And then the main course arrived – a big, steaming bowl of a fairly thin, vaguely peanut flavored vegetable broth with a large piece of corvina, or grouper, mucking about in it – bones, fins and skin – thankfully gutted and scaled. It was good – not wow by any stretch – just good home cooking – and, not at all what I imagined in a dish of fish with peanut sauce. The foufou on the side, a massive portion of completely unseasoned semolina mush, about the size of two large baking potatoes, worked well when doused in the soup, with a bite of fish, and perhaps a bit of the hot sauce. The two other tables of people dining inside while I was there all ordered from the African menu as well, and bowls of soupy sauces with meat sticking out of them of one sort or another seemed the order of the day. There were two guys having wine and smoking outside at a table who seemed completely stunned that there wasn’t a tabla of fiambres (coldcuts and cheeses) available for them to enjoy with their wine – and quickly finished off their wine and left, a bit… ticked off… that the food wasn’t Argentine cafe style. Jeez guys, read the big sign that says “Comida Africana”… ya know?

So hmm, would I go back? The food was decent, if a touch bland, mostly of interest simply because, as noted by the folks who told me about it in the first place, it’s different. It’s inexpensive – both plates plus a bottle of water ran me only 37 pesos, or about ten dollars. Yeah, I suppose I would, just for a cheap and interesting meal – but I wouldn’t make a mad rush to get back there.

Tom Roth July 1, 2009 at 17:02

Dan, sounds like west african food, it’s all about the VERY hot sauce. Tom and I lived in Ghana for 2 years, Nancy

dan July 1, 2009 at 19:02

Well then, certainly on that account, they hit the nail on the head! It’s unusual that I find a hot sauce to be too much for me, but this one was just a touch over the line, though toned down with the sweet tomato sauce it was great!

Tom Roth July 3, 2009 at 02:38

Tom here. The foufou is normally made from pounding a casaba plant until it is the consistency of raw white bread dough. Delicious with a very hot sauce with a piece of meat or fish in it…..eaten by tearing off a piece of the foufou and dipping it in the sauce.

dan July 3, 2009 at 09:10

Thanks for the info – I did a little digging – and at least according to the couple of African cookbooks I’ve got here, foufou is a catch-all term meaning, essentially, mush – cassava (manioc, yucca, tapioca root) is one of the most commonly used starches, being the main staple of much of West African cuisine, but foufou is also made from sweet potato, plantain, rice, corn, and other grains. It seems the further you get from the coastal area in the far west, the more likely it is to be something else, probably, just based on intuition, because the staple grain is different (i.e., in South Africa it seems to almost all be corn-based).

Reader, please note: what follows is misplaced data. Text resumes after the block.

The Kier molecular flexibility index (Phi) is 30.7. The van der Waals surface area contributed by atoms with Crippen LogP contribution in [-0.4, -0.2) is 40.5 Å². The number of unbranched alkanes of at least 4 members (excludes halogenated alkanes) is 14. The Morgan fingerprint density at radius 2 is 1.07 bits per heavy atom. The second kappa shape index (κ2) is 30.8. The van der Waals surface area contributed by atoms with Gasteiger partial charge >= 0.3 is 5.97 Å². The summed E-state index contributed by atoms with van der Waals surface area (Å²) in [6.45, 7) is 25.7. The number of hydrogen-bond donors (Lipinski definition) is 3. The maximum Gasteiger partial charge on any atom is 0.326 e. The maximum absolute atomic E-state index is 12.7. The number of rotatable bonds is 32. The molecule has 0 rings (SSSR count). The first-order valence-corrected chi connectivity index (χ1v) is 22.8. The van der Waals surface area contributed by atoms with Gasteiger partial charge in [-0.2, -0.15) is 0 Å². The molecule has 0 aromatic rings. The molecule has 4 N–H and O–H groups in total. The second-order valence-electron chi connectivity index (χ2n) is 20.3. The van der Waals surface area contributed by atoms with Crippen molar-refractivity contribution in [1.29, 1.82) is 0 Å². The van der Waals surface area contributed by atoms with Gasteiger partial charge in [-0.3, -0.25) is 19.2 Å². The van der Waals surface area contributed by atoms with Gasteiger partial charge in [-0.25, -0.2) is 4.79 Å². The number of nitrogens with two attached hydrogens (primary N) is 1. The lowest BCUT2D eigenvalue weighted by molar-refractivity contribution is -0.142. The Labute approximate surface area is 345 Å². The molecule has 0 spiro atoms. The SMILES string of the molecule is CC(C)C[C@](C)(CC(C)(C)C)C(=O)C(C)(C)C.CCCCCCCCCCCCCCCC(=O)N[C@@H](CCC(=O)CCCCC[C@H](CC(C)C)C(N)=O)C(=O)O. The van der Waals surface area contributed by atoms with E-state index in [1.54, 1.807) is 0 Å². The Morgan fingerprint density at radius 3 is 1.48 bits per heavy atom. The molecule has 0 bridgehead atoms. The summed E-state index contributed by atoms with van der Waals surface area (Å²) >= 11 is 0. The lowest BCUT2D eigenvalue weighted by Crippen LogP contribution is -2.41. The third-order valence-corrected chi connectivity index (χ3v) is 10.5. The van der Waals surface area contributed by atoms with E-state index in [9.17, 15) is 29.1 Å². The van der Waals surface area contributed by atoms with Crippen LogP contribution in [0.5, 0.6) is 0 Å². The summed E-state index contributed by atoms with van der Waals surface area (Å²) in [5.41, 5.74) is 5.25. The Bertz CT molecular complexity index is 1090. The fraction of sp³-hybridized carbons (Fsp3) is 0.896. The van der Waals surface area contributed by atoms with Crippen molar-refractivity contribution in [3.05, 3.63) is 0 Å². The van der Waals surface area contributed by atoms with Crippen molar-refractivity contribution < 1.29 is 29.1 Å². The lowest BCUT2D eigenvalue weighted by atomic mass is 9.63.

In terms of the food at El Buen Sabor – since I didn’t ask the guys where they were from, it’s hard to say if the use of semolina for their foufou is their tradition, or because they found it easier to get semolina than cassava flour here (which is available, but generally requires a trip to either Barrio Chino or out to the Bolivian markets in Liniers). However, the majority of the new wave of African immigration here, at least based on a couple of news reports, has been from Nigeria and Cameroon, and perhaps it’s as simple as that difference – though, English is more likely to be spoken in those two countries than French. There’s also a population from Senegal, Sierra Leone, and Liberia that’s growing, again, the latter two English is more common, so perhaps we can guess that these guys are from Senegal… or maybe somewhere else entirely. Easiest, of course, would be simply to ask them – and had one of them paid attention to the dining room long enough to have a conversation, I might have just done so.